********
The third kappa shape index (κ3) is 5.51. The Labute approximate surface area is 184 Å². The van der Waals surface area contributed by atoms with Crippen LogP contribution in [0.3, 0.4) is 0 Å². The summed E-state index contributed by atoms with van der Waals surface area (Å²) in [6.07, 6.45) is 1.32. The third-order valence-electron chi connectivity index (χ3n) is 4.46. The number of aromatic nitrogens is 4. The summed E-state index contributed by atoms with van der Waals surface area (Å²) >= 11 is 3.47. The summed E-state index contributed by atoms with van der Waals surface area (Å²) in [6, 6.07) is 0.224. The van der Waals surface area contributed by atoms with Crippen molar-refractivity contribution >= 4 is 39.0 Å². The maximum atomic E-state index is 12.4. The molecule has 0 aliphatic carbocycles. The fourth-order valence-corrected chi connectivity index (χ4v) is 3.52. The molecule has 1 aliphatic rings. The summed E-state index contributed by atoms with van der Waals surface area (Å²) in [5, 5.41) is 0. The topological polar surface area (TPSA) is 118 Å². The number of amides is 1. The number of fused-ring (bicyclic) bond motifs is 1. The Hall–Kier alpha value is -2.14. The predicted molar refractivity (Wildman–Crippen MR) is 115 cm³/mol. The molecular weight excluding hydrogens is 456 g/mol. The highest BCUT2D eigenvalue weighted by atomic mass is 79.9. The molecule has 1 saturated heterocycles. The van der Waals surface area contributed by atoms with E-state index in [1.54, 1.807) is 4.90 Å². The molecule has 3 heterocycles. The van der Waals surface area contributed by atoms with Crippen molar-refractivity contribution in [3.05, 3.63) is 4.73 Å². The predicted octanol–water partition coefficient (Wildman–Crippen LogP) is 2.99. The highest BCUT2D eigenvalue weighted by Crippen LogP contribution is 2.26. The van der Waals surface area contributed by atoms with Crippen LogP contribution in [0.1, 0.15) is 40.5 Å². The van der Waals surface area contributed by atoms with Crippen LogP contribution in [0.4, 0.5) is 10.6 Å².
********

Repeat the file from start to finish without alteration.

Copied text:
The third kappa shape index (κ3) is 5.51. The Labute approximate surface area is 184 Å². The van der Waals surface area contributed by atoms with Crippen LogP contribution in [0.3, 0.4) is 0 Å². The summed E-state index contributed by atoms with van der Waals surface area (Å²) in [6.07, 6.45) is 1.32. The third-order valence-electron chi connectivity index (χ3n) is 4.46. The number of aromatic nitrogens is 4. The summed E-state index contributed by atoms with van der Waals surface area (Å²) >= 11 is 3.47. The summed E-state index contributed by atoms with van der Waals surface area (Å²) in [6, 6.07) is 0.224. The van der Waals surface area contributed by atoms with Crippen molar-refractivity contribution >= 4 is 39.0 Å². The maximum atomic E-state index is 12.4. The molecule has 0 aliphatic carbocycles. The fourth-order valence-corrected chi connectivity index (χ4v) is 3.52. The molecule has 1 aliphatic rings. The summed E-state index contributed by atoms with van der Waals surface area (Å²) in [5, 5.41) is 0. The topological polar surface area (TPSA) is 118 Å². The number of amides is 1. The number of fused-ring (bicyclic) bond motifs is 1. The Hall–Kier alpha value is -2.14. The predicted molar refractivity (Wildman–Crippen MR) is 115 cm³/mol. The molecular weight excluding hydrogens is 456 g/mol. The highest BCUT2D eigenvalue weighted by atomic mass is 79.9. The molecule has 1 saturated heterocycles. The van der Waals surface area contributed by atoms with E-state index in [1.54, 1.807) is 4.90 Å². The molecule has 3 heterocycles. The van der Waals surface area contributed by atoms with Crippen molar-refractivity contribution in [3.05, 3.63) is 4.73 Å². The predicted octanol–water partition coefficient (Wildman–Crippen LogP) is 2.99. The highest BCUT2D eigenvalue weighted by Crippen LogP contribution is 2.26. The van der Waals surface area contributed by atoms with Crippen LogP contribution in [0.1, 0.15) is 40.5 Å². The van der Waals surface area contributed by atoms with Crippen LogP contribution in [0.4, 0.5) is 10.6 Å².